Turning now to FIG. 3, a block diagram of selected elements of a logically partitioned system 200 is presented to emphasize shared resource features of the present invention. In the depicted embodiment, system 200 includes a shared resource in the form of network adapter 225 and an arbitrary number of partitions represented by LPAR 1 through LPAR n. Typically, a primary partition initially takes control of the resource to be shared. As depicted in FIG. 3, LPAR 1 assumes ownership and control of network adapter 225 via driver code identified as NIC driver 310.
 After assuming control of the shared resource, the owning partition then configures the resource to recognize and accept all traffic on network 225. In the specific case of a network adapter, LPAR 1 achieves this state by configuring the adapter in a “promiscuous” mode in which network adapter 225 does no filtering of network data packets based upon the destination address of those packets. When operating in promiscuous mode, network adapter 225 receives each data packet traveling over network 230. In the context of the present invention, promiscuous mode enables system 200 to accept data packets that are destined for any of its logical partitions. Appropriate filtering and routing of the received packets can then be performed by driver 310.
 Each logical partition that wants to share network adapter 225 with LPAR 1 “registers” itself with LPAR 1. In one embodiment, this registration process is accomplished by requiring each partition to send LPAR 1 and NIC driver 310 a unique identifier. Driver 310 then uses the identifiers to filter and route packets received by adapter 225.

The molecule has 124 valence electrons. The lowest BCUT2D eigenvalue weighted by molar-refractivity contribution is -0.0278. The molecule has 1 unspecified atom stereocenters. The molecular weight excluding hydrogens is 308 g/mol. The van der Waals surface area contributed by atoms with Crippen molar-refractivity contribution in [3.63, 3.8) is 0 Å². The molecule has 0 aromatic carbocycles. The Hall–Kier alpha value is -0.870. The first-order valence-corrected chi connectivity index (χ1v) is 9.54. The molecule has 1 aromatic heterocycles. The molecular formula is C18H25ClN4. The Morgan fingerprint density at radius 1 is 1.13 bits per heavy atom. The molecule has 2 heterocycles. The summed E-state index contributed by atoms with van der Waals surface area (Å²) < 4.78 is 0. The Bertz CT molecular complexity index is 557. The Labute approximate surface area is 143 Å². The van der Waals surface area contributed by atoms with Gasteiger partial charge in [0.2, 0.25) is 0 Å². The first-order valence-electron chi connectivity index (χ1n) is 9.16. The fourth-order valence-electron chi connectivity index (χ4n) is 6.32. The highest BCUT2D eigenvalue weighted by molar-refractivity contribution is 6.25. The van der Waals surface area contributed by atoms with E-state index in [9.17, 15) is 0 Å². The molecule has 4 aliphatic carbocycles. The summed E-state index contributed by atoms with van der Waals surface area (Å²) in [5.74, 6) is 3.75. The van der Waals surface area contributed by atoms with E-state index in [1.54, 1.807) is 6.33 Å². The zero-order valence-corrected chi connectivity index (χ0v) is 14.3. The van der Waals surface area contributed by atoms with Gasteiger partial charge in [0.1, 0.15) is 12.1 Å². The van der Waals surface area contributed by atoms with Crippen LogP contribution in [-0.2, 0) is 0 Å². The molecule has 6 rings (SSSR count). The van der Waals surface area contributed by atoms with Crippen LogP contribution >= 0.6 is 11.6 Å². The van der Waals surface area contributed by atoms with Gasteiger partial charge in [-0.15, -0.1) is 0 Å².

In an embodiment that emphasizes compatibility with existing network protocols, each LPAR that wants to share driver 225 sends driver 310 a low-level identifier. For purposes of this disclosure, a low-level identifier refers to an identifier embedded below the network layer of the protocol. (See the Open System Interconnect (OSI) reference model for a description of the seven layers of a prototypical network communication protocol). In an Ethernet network environment, for example, media access control (MAC) addresses provide these low-level identifiers.
 Each LPAR in system 200 is typically assigned or otherwise associated with a unique MAC address. The LPAR is then responsible for providing its MAC address to LPAR 1 and NIC driver 310. Thus, FIG. 3 illustrates a stack of MAC addresses that are registered with NIC driver 310. In one embodiment, the communication of information among the LPARs of system 200 is facilitated by IP compatible, low-latency inter-partition communication modules. These communication modules enable fast access among the various partitions of a single physical system. The inter-partition communication module typically creates a virtual IP network comprising the various partitions that enables partitions to communicate with each other without utilizing the system's I/O subsystem. An example of such a module is the HiperSocket™ inter partition module comprising a portion of the z/OS operating system from IBM Corporation. This inter-partition communication is also leveraged when the various LPAR's transmit and receive packets over the network.